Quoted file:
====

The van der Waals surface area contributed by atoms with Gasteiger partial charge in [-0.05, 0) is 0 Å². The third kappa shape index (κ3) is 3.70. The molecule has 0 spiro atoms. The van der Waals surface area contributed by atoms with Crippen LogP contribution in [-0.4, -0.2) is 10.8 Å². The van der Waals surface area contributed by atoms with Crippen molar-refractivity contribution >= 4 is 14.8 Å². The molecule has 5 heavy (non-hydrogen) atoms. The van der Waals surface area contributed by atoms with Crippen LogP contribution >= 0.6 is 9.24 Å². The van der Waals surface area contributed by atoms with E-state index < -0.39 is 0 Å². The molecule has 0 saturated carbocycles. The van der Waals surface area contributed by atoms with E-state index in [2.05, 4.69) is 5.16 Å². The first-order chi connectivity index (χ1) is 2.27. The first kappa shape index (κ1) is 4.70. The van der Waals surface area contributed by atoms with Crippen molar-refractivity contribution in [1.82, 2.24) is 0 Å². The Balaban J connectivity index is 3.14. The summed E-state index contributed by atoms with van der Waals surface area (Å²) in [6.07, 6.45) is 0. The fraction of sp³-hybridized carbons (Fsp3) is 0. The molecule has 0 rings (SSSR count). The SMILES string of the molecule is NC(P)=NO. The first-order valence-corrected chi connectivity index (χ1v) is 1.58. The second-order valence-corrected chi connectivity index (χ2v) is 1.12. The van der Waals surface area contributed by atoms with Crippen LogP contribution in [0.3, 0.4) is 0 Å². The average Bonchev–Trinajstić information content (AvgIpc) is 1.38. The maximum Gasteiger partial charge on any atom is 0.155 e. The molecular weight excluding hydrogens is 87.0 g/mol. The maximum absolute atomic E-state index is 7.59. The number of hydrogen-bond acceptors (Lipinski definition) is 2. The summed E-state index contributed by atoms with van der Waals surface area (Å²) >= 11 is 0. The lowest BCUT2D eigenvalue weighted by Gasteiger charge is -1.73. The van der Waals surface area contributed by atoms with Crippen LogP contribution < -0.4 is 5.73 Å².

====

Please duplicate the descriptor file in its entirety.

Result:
The van der Waals surface area contributed by atoms with Gasteiger partial charge in [-0.05, 0) is 0 Å². The third kappa shape index (κ3) is 3.70. The molecule has 0 spiro atoms. The van der Waals surface area contributed by atoms with Crippen LogP contribution in [-0.4, -0.2) is 10.8 Å². The van der Waals surface area contributed by atoms with Crippen molar-refractivity contribution >= 4 is 14.8 Å². The molecule has 5 heavy (non-hydrogen) atoms. The van der Waals surface area contributed by atoms with Crippen LogP contribution >= 0.6 is 9.24 Å². The van der Waals surface area contributed by atoms with E-state index < -0.39 is 0 Å². The molecule has 0 saturated carbocycles. The van der Waals surface area contributed by atoms with E-state index in [2.05, 4.69) is 5.16 Å². The first-order chi connectivity index (χ1) is 2.27. The first kappa shape index (κ1) is 4.70. The van der Waals surface area contributed by atoms with Crippen molar-refractivity contribution in [1.82, 2.24) is 0 Å². The Balaban J connectivity index is 3.14. The summed E-state index contributed by atoms with van der Waals surface area (Å²) in [6.07, 6.45) is 0. The fraction of sp³-hybridized carbons (Fsp3) is 0. The molecule has 0 rings (SSSR count). The SMILES string of the molecule is NC(P)=NO. The first-order valence-corrected chi connectivity index (χ1v) is 1.58. The second-order valence-corrected chi connectivity index (χ2v) is 1.12. The van der Waals surface area contributed by atoms with Crippen LogP contribution in [0.3, 0.4) is 0 Å². The average Bonchev–Trinajstić information content (AvgIpc) is 1.38. The maximum Gasteiger partial charge on any atom is 0.155 e. The molecular weight excluding hydrogens is 87.0 g/mol. The maximum absolute atomic E-state index is 7.59. The number of hydrogen-bond acceptors (Lipinski definition) is 2. The summed E-state index contributed by atoms with van der Waals surface area (Å²) >= 11 is 0. The lowest BCUT2D eigenvalue weighted by Gasteiger charge is -1.73. The van der Waals surface area contributed by atoms with Crippen LogP contribution < -0.4 is 5.73 Å².